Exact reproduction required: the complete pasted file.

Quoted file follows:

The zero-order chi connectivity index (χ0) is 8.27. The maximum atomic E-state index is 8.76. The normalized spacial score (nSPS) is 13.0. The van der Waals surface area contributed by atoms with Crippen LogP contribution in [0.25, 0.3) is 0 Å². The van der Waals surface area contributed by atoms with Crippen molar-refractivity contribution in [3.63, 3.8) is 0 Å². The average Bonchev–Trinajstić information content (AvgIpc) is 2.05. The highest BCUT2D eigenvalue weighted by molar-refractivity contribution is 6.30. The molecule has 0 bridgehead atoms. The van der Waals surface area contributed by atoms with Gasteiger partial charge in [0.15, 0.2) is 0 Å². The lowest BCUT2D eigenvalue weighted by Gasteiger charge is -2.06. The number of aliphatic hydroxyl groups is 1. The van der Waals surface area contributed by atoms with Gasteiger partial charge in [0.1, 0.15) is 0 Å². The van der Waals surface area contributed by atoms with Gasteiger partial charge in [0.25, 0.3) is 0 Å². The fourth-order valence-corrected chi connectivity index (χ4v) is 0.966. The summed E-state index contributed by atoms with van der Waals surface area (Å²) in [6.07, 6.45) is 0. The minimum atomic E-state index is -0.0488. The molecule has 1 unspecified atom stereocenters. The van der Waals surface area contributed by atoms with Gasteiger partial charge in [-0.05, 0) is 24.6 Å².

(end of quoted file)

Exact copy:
The zero-order chi connectivity index (χ0) is 8.27. The maximum atomic E-state index is 8.76. The normalized spacial score (nSPS) is 13.0. The van der Waals surface area contributed by atoms with Crippen LogP contribution in [0.25, 0.3) is 0 Å². The van der Waals surface area contributed by atoms with Crippen molar-refractivity contribution in [3.63, 3.8) is 0 Å². The average Bonchev–Trinajstić information content (AvgIpc) is 2.05. The highest BCUT2D eigenvalue weighted by molar-refractivity contribution is 6.30. The molecule has 0 bridgehead atoms. The van der Waals surface area contributed by atoms with Gasteiger partial charge in [0.15, 0.2) is 0 Å². The lowest BCUT2D eigenvalue weighted by Gasteiger charge is -2.06. The number of aliphatic hydroxyl groups is 1. The van der Waals surface area contributed by atoms with Gasteiger partial charge in [0.1, 0.15) is 0 Å². The van der Waals surface area contributed by atoms with Gasteiger partial charge in [0.25, 0.3) is 0 Å². The fourth-order valence-corrected chi connectivity index (χ4v) is 0.966. The summed E-state index contributed by atoms with van der Waals surface area (Å²) in [6.07, 6.45) is 0. The minimum atomic E-state index is -0.0488. The molecule has 1 unspecified atom stereocenters. The van der Waals surface area contributed by atoms with Gasteiger partial charge in [-0.05, 0) is 24.6 Å².